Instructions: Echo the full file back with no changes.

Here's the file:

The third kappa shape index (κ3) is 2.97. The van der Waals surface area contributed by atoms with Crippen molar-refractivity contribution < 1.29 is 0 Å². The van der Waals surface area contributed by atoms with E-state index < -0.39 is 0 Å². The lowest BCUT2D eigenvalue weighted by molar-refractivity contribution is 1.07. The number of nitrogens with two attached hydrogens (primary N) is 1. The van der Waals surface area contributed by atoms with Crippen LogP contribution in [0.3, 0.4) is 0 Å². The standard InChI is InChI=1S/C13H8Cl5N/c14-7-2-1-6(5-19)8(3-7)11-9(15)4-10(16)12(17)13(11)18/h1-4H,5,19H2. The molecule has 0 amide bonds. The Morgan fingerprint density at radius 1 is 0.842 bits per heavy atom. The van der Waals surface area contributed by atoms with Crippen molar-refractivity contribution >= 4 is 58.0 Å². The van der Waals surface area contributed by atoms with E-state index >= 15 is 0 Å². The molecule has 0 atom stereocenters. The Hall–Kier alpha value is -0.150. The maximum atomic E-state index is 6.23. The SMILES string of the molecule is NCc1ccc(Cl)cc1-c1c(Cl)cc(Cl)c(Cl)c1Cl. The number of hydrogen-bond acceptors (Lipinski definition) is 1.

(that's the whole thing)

The third kappa shape index (κ3) is 2.97. The van der Waals surface area contributed by atoms with Crippen molar-refractivity contribution < 1.29 is 0 Å². The van der Waals surface area contributed by atoms with E-state index < -0.39 is 0 Å². The lowest BCUT2D eigenvalue weighted by molar-refractivity contribution is 1.07. The number of nitrogens with two attached hydrogens (primary N) is 1. The van der Waals surface area contributed by atoms with Crippen LogP contribution in [0.3, 0.4) is 0 Å². The standard InChI is InChI=1S/C13H8Cl5N/c14-7-2-1-6(5-19)8(3-7)11-9(15)4-10(16)12(17)13(11)18/h1-4H,5,19H2. The molecule has 0 amide bonds. The Morgan fingerprint density at radius 1 is 0.842 bits per heavy atom. The van der Waals surface area contributed by atoms with Crippen molar-refractivity contribution >= 4 is 58.0 Å². The van der Waals surface area contributed by atoms with E-state index >= 15 is 0 Å². The molecule has 0 atom stereocenters. The Hall–Kier alpha value is -0.150. The maximum atomic E-state index is 6.23. The SMILES string of the molecule is NCc1ccc(Cl)cc1-c1c(Cl)cc(Cl)c(Cl)c1Cl. The number of hydrogen-bond acceptors (Lipinski definition) is 1.